The limiting spatial resolution of an intensified imaging system depends on several factors, including (but not limited to)

• Image intensifier type
• Image intensifier gain
• Pixel size

Before we can discuss each of these factors, we need to define what limiting spatial resolution means. When characterizing an imaging system, the limiting spatial resolution describes the smallest features that can be distinguished. There are several ways of characterizing the spatial resolotion, most of them use a test chart like the USAF resolution test chart. Such charts have a series of lines on them, the smaller the lines an imaging system can distinguish, the better the spatial resolution.

SilverFast Resolution Target USAF 1951 (Creative Commons 3.0)

Spatial resolution is quantified in the number of line pairs that can be distinguised per millimeter (lp/mm). A line pair consists of a dark line and a bright line. So if one line is 5 microns wide, then a line pair will be 10 microns wide and there would be 1 mm/10 microns = 100 line pairs per millimeter.

### Image intensifier type

There is a wide range of image intensifiers available. We advise our customers on the type of intensifier they need for their application based on the wavelengths that are important for our customers, and the frame rates they need. High-speed intensifiers usually have a lower spatial resolution than image intensifiers that are optimized for lower frame rates.

### Image intensifier gain

We can increase the MCP voltage of an image intensifier to increase its gain. But MCP noise and the size of the electron cloud at the exit of the MCP also depend on the MCP voltage, so the spatial resolution will be slightly reduced as the MCP voltage is increased. You can learn more about how an image intensifier works on our image intensifier page.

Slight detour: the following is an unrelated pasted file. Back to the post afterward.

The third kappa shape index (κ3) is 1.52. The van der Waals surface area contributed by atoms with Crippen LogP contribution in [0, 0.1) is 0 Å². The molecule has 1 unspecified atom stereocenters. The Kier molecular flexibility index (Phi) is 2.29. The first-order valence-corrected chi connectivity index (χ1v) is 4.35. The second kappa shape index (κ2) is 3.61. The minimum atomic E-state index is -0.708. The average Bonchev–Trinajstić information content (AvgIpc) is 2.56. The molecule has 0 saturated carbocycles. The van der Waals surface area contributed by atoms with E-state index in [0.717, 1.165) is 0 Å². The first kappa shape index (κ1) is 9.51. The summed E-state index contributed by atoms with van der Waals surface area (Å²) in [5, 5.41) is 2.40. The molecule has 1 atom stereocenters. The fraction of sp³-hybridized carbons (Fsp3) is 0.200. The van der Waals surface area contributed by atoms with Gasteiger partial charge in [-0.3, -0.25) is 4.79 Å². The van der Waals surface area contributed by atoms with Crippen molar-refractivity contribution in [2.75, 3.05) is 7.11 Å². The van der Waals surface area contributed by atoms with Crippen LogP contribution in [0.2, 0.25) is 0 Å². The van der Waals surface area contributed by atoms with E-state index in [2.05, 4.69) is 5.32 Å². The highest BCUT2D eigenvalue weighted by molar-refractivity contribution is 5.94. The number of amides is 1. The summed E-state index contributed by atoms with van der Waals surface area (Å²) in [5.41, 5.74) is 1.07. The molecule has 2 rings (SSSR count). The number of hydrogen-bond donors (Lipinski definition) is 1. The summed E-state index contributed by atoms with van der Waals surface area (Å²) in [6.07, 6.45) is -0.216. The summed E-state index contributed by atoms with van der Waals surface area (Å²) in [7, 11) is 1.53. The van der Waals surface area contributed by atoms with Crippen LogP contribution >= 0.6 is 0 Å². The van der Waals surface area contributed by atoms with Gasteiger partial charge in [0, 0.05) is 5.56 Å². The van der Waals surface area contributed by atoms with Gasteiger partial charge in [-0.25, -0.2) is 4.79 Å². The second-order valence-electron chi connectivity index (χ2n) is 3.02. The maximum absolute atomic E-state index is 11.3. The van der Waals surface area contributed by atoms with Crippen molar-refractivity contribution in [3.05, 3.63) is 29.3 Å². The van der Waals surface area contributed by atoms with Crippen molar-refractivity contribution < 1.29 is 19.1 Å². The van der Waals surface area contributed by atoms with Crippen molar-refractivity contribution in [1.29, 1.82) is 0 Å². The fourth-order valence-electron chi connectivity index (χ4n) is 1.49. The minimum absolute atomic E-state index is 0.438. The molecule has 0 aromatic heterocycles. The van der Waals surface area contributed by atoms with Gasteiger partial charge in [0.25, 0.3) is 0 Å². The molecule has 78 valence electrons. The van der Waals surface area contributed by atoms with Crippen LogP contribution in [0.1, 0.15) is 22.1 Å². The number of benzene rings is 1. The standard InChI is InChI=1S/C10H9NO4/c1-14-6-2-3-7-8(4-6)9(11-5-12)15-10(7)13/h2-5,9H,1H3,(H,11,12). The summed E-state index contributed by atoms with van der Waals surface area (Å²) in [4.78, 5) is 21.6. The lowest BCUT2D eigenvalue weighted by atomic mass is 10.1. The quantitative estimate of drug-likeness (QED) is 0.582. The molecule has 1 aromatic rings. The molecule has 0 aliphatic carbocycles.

### Pixel size

Finally, the limiting spatial resolution of an imaging system is determined by the size of the pixels that collect the light from the image intensifier. You can use our intensifier-sensor matching calculator to find the theoretical maximum sensor resolution. It is calculated using the size of the pixels.

25 and 50 lp/mm (not to scale)

For example: If the pixels are 20 microns wide, we would need two adjacent pixels to distinguish a bright line and a dark line of a test chart. Those two pixels would have a total width of 40 microns, so the theoretical spatial resolution would be 1 mm/40 microns = 25 lp/mm.

The element of the imaging system with the lowest spatial resolution determines the limiting spatial resolution of the whole system. In our example, we have a sensor that has a limiting resolution of 25 lp/mm. If we have an image intensifier with a 50 lp/mm resolution, the size of the pixels would limit the resolution of the imaging system to 25 lp/mm.

However, if the pixels are smaller, 2 microns for instance, then the theoretical resolution of the sensor would be 250 lp/mm. In that case, the resolution of the image intensifier would determine the resolution of the total system.